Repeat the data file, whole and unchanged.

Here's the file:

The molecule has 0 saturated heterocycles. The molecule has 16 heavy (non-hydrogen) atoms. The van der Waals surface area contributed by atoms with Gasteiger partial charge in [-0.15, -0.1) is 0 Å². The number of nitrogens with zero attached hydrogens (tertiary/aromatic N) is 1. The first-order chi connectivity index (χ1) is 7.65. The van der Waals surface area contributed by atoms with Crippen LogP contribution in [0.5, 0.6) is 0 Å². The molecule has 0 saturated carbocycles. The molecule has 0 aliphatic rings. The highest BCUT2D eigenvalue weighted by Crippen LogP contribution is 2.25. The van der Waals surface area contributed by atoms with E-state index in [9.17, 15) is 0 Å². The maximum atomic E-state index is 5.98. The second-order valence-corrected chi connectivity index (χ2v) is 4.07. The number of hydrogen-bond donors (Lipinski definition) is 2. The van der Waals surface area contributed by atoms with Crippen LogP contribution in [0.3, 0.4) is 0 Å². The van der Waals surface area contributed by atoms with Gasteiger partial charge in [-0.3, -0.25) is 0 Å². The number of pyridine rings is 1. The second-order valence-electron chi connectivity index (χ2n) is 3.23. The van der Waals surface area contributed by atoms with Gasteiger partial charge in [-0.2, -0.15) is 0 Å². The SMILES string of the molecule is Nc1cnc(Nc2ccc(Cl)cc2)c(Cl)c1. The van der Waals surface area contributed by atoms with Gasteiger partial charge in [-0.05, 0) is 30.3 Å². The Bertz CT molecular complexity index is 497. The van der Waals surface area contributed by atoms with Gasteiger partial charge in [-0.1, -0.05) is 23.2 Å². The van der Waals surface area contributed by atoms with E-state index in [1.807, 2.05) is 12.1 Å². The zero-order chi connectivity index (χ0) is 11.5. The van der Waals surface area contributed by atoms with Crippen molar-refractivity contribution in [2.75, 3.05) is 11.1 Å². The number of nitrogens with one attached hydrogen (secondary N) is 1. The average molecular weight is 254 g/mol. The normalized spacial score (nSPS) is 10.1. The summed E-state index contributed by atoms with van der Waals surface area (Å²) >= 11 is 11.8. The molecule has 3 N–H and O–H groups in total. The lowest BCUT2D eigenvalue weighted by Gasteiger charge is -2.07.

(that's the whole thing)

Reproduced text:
The molecule has 0 saturated heterocycles. The molecule has 16 heavy (non-hydrogen) atoms. The van der Waals surface area contributed by atoms with Gasteiger partial charge in [-0.15, -0.1) is 0 Å². The number of nitrogens with zero attached hydrogens (tertiary/aromatic N) is 1. The first-order chi connectivity index (χ1) is 7.65. The van der Waals surface area contributed by atoms with Crippen LogP contribution in [0.5, 0.6) is 0 Å². The molecule has 0 saturated carbocycles. The molecule has 0 aliphatic rings. The highest BCUT2D eigenvalue weighted by Crippen LogP contribution is 2.25. The van der Waals surface area contributed by atoms with E-state index in [9.17, 15) is 0 Å². The maximum atomic E-state index is 5.98. The second-order valence-corrected chi connectivity index (χ2v) is 4.07. The number of hydrogen-bond donors (Lipinski definition) is 2. The van der Waals surface area contributed by atoms with Crippen LogP contribution in [0.3, 0.4) is 0 Å². The van der Waals surface area contributed by atoms with Gasteiger partial charge in [-0.3, -0.25) is 0 Å². The number of pyridine rings is 1. The second-order valence-electron chi connectivity index (χ2n) is 3.23. The van der Waals surface area contributed by atoms with Gasteiger partial charge in [-0.2, -0.15) is 0 Å². The SMILES string of the molecule is Nc1cnc(Nc2ccc(Cl)cc2)c(Cl)c1. The van der Waals surface area contributed by atoms with Gasteiger partial charge in [-0.05, 0) is 30.3 Å². The Bertz CT molecular complexity index is 497. The van der Waals surface area contributed by atoms with Gasteiger partial charge in [-0.1, -0.05) is 23.2 Å². The van der Waals surface area contributed by atoms with E-state index in [1.807, 2.05) is 12.1 Å². The zero-order chi connectivity index (χ0) is 11.5. The van der Waals surface area contributed by atoms with Crippen molar-refractivity contribution in [2.75, 3.05) is 11.1 Å². The number of nitrogens with one attached hydrogen (secondary N) is 1. The average molecular weight is 254 g/mol. The normalized spacial score (nSPS) is 10.1. The summed E-state index contributed by atoms with van der Waals surface area (Å²) >= 11 is 11.8. The molecule has 3 N–H and O–H groups in total. The lowest BCUT2D eigenvalue weighted by Gasteiger charge is -2.07.